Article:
NPR logo High Costs For Drugs Used By A Few Are Starting To Add Up

Health Inc.

High Costs For Drugs Used By A Few Are Starting To Add Up

Multiple sclerosis pill Tecfidera is on the top 10 list of most costly specialty drugs, as measured by overall spending, for California's health benefit system for public workers and retirees. John/Flickr hide caption

toggle caption
John/Flickr

Multiple sclerosis pill Tecfidera is on the top 10 list of most costly specialty drugs, as measured by overall spending, for California's health benefit system for public workers and retirees.

John/Flickr

The cystic fibrosis drug Orkambi can help people with specific genetic mutations breathe better, but treatment with the pill comes with a hefty sticker price — $259,000 a year.

Orkambi, which was approved by the Food and Drug Administration last July, is expected to take almost $36 million from California's general fund this fiscal year and next. That cost estimate doesn't include any discounts the state may receive from drug manufacturers.

Seventy-four Californians with health coverage under the Department of Health Care Services are expected to receive the drug in the current fiscal year. In the next one, 220 people are expected to get it, some of whom may be the same patients as this year.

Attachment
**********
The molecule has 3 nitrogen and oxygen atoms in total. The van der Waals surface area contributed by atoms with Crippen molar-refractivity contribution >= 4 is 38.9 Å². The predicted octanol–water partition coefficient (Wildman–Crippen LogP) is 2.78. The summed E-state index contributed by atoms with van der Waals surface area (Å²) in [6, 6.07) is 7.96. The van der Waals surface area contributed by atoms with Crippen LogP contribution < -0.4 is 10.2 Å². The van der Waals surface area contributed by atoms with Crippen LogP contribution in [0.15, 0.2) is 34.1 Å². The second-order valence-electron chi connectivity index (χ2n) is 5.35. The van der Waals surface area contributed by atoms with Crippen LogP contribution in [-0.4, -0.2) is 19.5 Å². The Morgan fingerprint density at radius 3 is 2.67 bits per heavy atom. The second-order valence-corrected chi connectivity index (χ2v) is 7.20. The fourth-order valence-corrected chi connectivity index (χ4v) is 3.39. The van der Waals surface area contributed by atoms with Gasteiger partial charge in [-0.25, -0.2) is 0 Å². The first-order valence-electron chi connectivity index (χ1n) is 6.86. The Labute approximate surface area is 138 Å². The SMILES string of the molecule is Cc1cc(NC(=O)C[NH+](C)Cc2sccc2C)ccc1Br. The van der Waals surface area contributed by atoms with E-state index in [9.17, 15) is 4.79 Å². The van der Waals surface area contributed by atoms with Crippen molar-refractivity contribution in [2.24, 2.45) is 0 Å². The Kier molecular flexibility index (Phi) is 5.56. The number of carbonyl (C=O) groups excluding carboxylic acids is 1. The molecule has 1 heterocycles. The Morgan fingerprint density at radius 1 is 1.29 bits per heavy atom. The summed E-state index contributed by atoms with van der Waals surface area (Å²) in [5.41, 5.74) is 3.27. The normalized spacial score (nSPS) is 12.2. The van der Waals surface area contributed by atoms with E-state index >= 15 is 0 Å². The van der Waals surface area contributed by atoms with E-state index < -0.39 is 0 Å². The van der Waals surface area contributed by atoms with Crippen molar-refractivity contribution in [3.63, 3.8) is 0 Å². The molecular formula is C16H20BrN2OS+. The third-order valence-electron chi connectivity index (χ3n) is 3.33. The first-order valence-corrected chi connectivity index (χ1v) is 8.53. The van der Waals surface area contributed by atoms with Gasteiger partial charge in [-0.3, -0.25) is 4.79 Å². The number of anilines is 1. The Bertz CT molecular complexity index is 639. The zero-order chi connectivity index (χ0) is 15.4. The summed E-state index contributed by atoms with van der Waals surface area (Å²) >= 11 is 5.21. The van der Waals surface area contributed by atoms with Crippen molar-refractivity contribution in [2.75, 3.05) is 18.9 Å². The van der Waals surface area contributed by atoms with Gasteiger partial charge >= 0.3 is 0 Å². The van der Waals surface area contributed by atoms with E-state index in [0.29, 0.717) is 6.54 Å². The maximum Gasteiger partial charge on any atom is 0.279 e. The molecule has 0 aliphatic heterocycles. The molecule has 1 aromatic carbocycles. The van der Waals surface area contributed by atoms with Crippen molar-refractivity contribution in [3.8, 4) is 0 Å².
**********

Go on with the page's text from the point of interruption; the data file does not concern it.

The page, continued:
Orkambi is listed on the specialty tier of drug categories in some private health plans. That category is typically reserved for high-cost drugs or, in the federal government's view, for drugs that cost more than $600 a month and are used by a small proportion of patients.

Specialty drugs are already proving to be a financial burden on one California agency, the California Public Employees' Retirement System, which purchases health benefits for active and retired state workers. CalPERS says that specialty drugs made up less than 1 percent of all prescriptions for its members but accounted for 30 percent of the total drug costs in 2014.

Drugmakers say the health benefits from specialty drugs justify their cost.
"Patients are gaining access to medicines that are better treating their diseases or frankly even curing them," said Priscilla VanderVeer, deputy vice president of communications at the Pharmaceutical Research and Manufacturers of America. "Patients are now healthier. They're more productive. They're functioning."

VanderVeer said companies price drugs not just on the cost of production, but on the value the industry believes the drug brings to the health care system, such as efficacy, improvements in quality of life or length of life and the extent to which the medical need for a drug has gone unmet.

The price of the drug also accounts for the cost of developing other drugs and the high risk that a particular drug won't make it to market, VanderVeer said. Only 12 percent of drugs that go through clinical trials get approved, according to PhRMA.

Finally, she said, the sticker price doesn't reflect the final price paid for the drug, which can be heavily discounted through negotiations or because of mandated rebates for Medicaid programs.